As Amara’s chairman he’s only too aware of the funding constraints that are holding back gold developers these days.
Amara’s Yaoure gold project is big. At over seven million ounces, it’s one of the biggest in Africa. And it’s good too, with head grades running at 1.62 grams per tonne.
But it also needs US$344 mln to get built. And that’s the hard part.
“The story’s going very well,” says McGloin. “But one thing’s always concerned us and that is the state the market’s in. The concern was always that we would complete our work and find there was no one there at the end for us.”
Under that scenario the vultures would have started circling pretty quickly and Amara could well have found itself the target of rapacious bottom feeders seeking to dilute existing shareholders down almost to zero.
But McGloin is no stranger to capital markets and their ways. As long ago as 18 months Amara opened a data room and, as McGloin says, was “pretty passive” about who it allowed in.
Perseus came and went a couple of times and got thoroughly familiar with the assets.
Equally though, Amara knew it was going to have to put its best foot forward. Accordingly, an optimised pre-feasibility study was commissioned, the results of which were released at the end of February.
And towards the end of last year, at the Denver Gold Show in particular, potential suitors were put on notice that the offering was about to get serious.
And so it was that on 26th February Amara announced that Yaoure was capable of producing an average of just over 200,000 ounces of gold over a 15 year mine life, generating an internal rate of return in the process of 38%, assuming US$1,200 gold.
And just a couple of days later, on 29th February, the Perseus tie-in was announced.
Whether it amounts to a sale or a merger remains moot. On one scenario, which allows that Amara shareholders exercise all the options in Perseus that they will be allotted, Amara shareholders could end up with 44% of Perseus.
Be that as it may though, from here on in it will be Perseus’s show. Because the other element of the Perseus-Amara combination, aside from cash and growth, is skills. One thing Perseus knows how to do, as demonstrated by Edikan, is build mines. That’s a skill set that’s largely lacking in Amara, but which will be increasingly needed.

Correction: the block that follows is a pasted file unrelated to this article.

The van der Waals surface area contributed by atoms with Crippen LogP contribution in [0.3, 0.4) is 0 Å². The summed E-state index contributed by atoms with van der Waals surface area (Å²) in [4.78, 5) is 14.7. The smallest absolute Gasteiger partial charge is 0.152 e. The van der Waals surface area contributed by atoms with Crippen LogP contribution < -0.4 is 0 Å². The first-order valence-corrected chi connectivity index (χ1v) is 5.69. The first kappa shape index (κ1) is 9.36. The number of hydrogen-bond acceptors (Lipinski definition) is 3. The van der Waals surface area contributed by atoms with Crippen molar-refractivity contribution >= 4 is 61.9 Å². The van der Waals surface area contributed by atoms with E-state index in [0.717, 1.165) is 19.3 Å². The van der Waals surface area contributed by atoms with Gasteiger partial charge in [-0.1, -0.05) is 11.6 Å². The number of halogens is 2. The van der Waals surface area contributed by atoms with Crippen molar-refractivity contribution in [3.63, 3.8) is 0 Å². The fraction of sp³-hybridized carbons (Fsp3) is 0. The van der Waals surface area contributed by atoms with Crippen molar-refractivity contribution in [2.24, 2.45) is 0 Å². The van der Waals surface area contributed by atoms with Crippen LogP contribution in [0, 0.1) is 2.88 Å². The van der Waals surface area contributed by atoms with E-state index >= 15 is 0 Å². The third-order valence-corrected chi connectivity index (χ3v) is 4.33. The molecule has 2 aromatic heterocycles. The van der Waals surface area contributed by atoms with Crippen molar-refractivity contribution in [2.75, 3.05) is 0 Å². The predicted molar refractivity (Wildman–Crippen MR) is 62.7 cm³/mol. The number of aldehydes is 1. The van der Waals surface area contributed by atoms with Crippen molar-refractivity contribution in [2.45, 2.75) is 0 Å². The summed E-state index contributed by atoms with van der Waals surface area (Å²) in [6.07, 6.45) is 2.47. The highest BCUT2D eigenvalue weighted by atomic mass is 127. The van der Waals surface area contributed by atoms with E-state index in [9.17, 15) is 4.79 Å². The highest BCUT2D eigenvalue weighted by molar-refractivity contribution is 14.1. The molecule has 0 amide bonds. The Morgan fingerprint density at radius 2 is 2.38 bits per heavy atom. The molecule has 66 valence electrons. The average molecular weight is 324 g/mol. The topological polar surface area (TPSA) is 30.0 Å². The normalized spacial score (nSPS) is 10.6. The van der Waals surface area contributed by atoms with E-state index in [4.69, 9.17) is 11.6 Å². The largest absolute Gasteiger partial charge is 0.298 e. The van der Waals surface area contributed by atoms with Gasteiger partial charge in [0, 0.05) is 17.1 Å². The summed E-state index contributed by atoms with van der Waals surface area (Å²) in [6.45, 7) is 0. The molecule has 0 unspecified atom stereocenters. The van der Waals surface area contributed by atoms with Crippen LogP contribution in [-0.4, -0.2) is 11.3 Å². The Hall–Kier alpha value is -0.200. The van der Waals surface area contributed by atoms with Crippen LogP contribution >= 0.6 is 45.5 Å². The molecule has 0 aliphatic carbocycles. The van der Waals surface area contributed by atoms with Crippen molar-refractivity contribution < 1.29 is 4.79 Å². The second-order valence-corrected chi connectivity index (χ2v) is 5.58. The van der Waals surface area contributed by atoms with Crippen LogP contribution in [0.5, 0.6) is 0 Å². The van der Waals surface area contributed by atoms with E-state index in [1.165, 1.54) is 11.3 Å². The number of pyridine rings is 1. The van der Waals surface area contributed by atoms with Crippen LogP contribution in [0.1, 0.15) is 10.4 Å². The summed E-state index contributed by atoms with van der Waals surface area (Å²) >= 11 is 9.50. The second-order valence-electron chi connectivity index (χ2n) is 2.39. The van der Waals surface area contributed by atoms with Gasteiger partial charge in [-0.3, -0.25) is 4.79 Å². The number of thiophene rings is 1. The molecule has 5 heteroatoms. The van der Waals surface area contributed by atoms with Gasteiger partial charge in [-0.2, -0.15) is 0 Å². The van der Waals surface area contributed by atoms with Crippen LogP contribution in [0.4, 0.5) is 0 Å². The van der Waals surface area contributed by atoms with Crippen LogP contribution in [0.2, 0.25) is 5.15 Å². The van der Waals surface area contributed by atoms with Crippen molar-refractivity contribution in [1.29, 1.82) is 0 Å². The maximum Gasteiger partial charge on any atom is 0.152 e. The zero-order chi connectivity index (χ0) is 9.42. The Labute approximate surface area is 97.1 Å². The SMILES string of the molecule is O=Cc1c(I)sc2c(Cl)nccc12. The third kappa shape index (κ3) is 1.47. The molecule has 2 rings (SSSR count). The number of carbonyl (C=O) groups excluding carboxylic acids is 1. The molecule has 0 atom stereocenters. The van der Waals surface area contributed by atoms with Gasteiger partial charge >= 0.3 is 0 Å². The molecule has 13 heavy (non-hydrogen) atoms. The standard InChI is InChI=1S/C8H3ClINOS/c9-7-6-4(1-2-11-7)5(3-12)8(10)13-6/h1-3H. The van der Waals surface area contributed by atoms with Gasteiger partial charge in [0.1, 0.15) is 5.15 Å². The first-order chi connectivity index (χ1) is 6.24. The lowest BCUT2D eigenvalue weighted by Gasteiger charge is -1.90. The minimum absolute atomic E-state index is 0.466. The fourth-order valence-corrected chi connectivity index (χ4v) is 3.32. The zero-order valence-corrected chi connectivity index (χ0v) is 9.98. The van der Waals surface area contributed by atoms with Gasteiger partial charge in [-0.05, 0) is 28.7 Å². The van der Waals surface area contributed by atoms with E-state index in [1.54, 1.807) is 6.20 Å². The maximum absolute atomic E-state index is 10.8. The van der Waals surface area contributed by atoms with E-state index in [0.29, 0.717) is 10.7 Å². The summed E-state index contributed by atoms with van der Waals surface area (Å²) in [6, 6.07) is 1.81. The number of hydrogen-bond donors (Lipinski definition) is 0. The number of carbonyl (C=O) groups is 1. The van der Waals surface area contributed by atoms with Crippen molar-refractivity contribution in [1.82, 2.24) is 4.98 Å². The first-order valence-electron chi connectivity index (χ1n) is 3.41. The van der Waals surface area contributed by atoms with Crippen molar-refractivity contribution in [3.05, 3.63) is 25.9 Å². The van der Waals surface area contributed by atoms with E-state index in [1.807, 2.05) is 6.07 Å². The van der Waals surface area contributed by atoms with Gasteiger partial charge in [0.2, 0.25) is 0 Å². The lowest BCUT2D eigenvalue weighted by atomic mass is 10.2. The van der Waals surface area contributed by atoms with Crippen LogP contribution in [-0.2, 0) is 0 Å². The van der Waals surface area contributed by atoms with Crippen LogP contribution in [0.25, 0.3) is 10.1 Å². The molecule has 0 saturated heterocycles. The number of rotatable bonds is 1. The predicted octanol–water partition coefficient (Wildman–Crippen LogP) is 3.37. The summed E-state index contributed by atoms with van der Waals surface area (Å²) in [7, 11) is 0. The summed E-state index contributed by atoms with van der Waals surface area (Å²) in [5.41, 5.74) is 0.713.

And so, although Amara shareholders may end up with up to 44% of the enlarged group, control will rest with Jeff Quartermaine, the Perseus CEO.
Amara’s shareholders appear largely to be reconciled to this. McGloin already carries in his pocket irrevocable undertakings in regard to 15% or 16% of the shareholders and undertakings from another 20% to support the deal.
“I’ve spoken to 50% of our shareholders,” he says. “They are all very supportive.”
Because the deal wipes out in a single stroke several long-standing criticisms that have been made in the market about Amara over the years.
“The criticism that Amara is a single asset company in a single jurisdiction goes,” he says. “The criticism that we haven’t got a team goes. The criticism that we haven’t got cash goes. And the criticism that we haven’t got the ability to raise debt goes.”
But what about the price?
There may be certain sensitivities that this transaction has been agreed at what amount to historically low levels, both on the part of Amara and on the part of Perseus. According to the official share exchange ratios, the deal values Amara at around £68 mln, or just over 16p per share.
But for McGloin that price is just a staging post. This is all about the upside of the combined group.
“This is a phenomenal story for the market at the moment,” he says. “Cash and cashflow come together with growth. It’s the perfect combination.”